Indeed, volunteering can be crucial in securing that elusive first job after graduation, as Jamie Field, Jewish Care’s youth and community development officer, discovered. Jamie started working for Jewish Care as a volunteer, aged 15, but the experience he gained through charity work helped him land his current, paid role at the organisation after university.
However, Jamie believes “it’s important to make volunteering cool. It has to be relevant… you could write a newsletter, make a movie or use your skills to help someone use a computer’; young people need to be challenged and inspired and charities can’t be complacent, even in the midst of a recession when young people have more time on their hands to help. Jamie emphasises that young volunteers can use their charity experience not just to get jobs, but also to assist them with their Duke of Edinburgh Awards or to provide additional material for their UCAS forms. So, perhaps it really is time to take Solle’s advice and start spending our time a little more wisely.
A powerful image of a black teenager, eyes downcast and his bare arm criss-crossed with knife scars, is among the striking images in a photographic exhibition about the UK’s gangland culture.
The photograph of ex-gang member Jean Claude Dagrou, who was scarred during a fight between rival south London gangs in his late teens, is part of Another Lost Child, which opened at the Photofusion Gallery in Brixton, south London, earlier this month. Read about it in Saba Salman’s Society Guardian piece today.
Self-help housing can help solve employment as well as housing problems – so here’s a belated nudge to a piece by Kate Murray, regular Social Issue blogger, which explores the below-the-radar world of community housing projects in Society Guardian.
Aiming to crack two of the public sector’s greatest challenges – homelessness and the Neet issue – is daunting enough. Doing so with a multi-agency partnership spanning the sectors of local government, charity, education and housing makes the task even more ambitious. Read more about the scheme in Banbury in my Guardian Public article today.
Several high-profile social enterprises are merging, but how troublesome are the tie-ups? Here’s my Guardian online piece on social enterprise mergers.
Kayla Whiting lives in Hackney, a former administrator for media social enterprise Poached Creative, she project managed the short community film Life’s A Bitch which got local young people involved in media and raised awareness about Staffordshire Bull Terriers. Here, she explains how and why she did it.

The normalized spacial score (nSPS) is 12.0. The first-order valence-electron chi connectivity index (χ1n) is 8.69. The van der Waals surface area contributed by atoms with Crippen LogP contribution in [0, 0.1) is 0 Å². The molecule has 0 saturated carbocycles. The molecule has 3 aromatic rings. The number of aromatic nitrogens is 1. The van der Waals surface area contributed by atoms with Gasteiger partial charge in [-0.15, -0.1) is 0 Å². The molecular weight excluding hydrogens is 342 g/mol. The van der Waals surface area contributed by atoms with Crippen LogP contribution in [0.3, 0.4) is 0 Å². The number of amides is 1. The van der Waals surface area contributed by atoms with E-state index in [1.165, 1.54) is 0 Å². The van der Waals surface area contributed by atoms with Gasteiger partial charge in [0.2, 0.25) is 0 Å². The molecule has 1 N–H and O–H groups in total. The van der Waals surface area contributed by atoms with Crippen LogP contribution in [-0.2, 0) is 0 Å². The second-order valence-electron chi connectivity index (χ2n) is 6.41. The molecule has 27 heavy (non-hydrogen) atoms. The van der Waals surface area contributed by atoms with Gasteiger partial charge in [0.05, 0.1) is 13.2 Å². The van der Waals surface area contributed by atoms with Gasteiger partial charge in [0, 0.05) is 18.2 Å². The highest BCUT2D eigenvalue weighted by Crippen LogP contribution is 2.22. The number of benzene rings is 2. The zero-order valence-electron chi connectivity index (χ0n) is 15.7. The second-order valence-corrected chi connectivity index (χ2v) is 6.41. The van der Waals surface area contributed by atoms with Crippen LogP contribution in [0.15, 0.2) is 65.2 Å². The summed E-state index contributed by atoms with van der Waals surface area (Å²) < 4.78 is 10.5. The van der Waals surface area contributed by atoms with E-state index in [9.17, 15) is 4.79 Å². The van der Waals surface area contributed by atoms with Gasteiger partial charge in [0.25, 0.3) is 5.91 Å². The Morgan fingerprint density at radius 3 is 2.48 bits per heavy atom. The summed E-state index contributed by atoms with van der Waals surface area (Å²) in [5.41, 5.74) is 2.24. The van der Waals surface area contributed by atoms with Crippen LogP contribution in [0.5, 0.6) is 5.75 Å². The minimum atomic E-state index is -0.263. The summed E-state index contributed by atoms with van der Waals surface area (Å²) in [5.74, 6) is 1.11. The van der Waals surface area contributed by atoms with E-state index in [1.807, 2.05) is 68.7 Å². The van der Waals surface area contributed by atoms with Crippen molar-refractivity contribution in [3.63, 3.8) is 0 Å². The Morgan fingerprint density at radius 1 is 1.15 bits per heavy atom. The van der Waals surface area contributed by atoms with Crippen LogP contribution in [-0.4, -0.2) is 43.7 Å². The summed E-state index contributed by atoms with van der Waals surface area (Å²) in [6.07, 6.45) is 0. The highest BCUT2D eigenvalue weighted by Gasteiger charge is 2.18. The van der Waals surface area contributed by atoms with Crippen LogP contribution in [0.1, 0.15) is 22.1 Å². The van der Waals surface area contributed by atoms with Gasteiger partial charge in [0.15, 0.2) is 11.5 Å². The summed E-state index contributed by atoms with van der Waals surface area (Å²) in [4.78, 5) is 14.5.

I did the film because … I wanted to defend the breed of dog and get people in the community to think before they stereotyped the dog and also give the young people an opportunity to learn valuable media skills.
My aim was…to produce a piece of footage that would change people perception on Staffordshire Bull Terriers.
The hardest thing was…keeping the young people engaged with the project and taking responsibility of all the paper work.
The most rewarding thing was…knowing all the young people enjoyed the experience and learnt new skills; which helped them back into training.
My tips for others wanting to do the same are…to keep the work as practical as possible. Make sure you create a strong bond with your team.
The biggest problem for communities today is…young people not being able to get jobs and progress in fields they would like.
If I could have a word in David Cameron’s ear I’d… tell him to make politics more understandable and engaging.
My inspiration is… being a young person myself. Being able to help other young people and help them to work towards their dreams as I am.
In 10 years time I want to be…a millionaire!
Enter, if you will, the parallel universe of the traditional local authority careers advisor, where nothing bears much relation to a young person’s dreams or talents.
In this spooky alternative reality, I have followed the 1985 suggestion of my school-based careers advisor, ditched my “unrealistic” dream of becoming a journalist and am now a teacher.
Mr Saba Salman, meanwhile, didn’t become a documentary filmmaker but stuck to the advice of his careers advisor and became – ta daa! – a careers advisor! And among my friends I count an abattoir worker (she wanted to be a vet but the computer said ‘no’), a prison officer (she’s actually a showbiz journalist) and a lawyer (she said she was shy but liked languages and writing – she’s now a European social policy consultant).